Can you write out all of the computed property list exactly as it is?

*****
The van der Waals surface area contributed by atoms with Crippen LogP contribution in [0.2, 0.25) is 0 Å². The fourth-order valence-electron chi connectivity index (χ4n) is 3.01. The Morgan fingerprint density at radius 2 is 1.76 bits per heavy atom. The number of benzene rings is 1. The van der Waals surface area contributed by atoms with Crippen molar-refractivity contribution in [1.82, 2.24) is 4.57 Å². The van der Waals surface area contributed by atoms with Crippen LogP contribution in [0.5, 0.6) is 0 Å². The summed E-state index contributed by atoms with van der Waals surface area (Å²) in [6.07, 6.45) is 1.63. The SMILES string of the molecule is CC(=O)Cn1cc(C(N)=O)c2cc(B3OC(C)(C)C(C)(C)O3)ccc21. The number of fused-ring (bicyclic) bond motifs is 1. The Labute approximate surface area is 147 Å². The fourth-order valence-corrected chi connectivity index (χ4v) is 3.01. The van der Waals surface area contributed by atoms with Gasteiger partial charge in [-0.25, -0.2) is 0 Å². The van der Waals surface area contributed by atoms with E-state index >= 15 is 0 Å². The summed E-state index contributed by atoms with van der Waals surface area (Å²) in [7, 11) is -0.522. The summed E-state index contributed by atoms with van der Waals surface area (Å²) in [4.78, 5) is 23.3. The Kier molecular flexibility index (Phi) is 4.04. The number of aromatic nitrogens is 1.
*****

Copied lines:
The van der Waals surface area contributed by atoms with Crippen LogP contribution in [0.2, 0.25) is 0 Å². The fourth-order valence-electron chi connectivity index (χ4n) is 3.01. The Morgan fingerprint density at radius 2 is 1.76 bits per heavy atom. The number of benzene rings is 1. The van der Waals surface area contributed by atoms with Crippen molar-refractivity contribution in [1.82, 2.24) is 4.57 Å². The van der Waals surface area contributed by atoms with Crippen LogP contribution in [0.5, 0.6) is 0 Å². The summed E-state index contributed by atoms with van der Waals surface area (Å²) in [6.07, 6.45) is 1.63. The SMILES string of the molecule is CC(=O)Cn1cc(C(N)=O)c2cc(B3OC(C)(C)C(C)(C)O3)ccc21. The number of fused-ring (bicyclic) bond motifs is 1. The Labute approximate surface area is 147 Å². The fourth-order valence-corrected chi connectivity index (χ4v) is 3.01. The van der Waals surface area contributed by atoms with Gasteiger partial charge in [-0.25, -0.2) is 0 Å². The van der Waals surface area contributed by atoms with E-state index >= 15 is 0 Å². The summed E-state index contributed by atoms with van der Waals surface area (Å²) in [7, 11) is -0.522. The summed E-state index contributed by atoms with van der Waals surface area (Å²) in [4.78, 5) is 23.3. The Kier molecular flexibility index (Phi) is 4.04. The number of aromatic nitrogens is 1.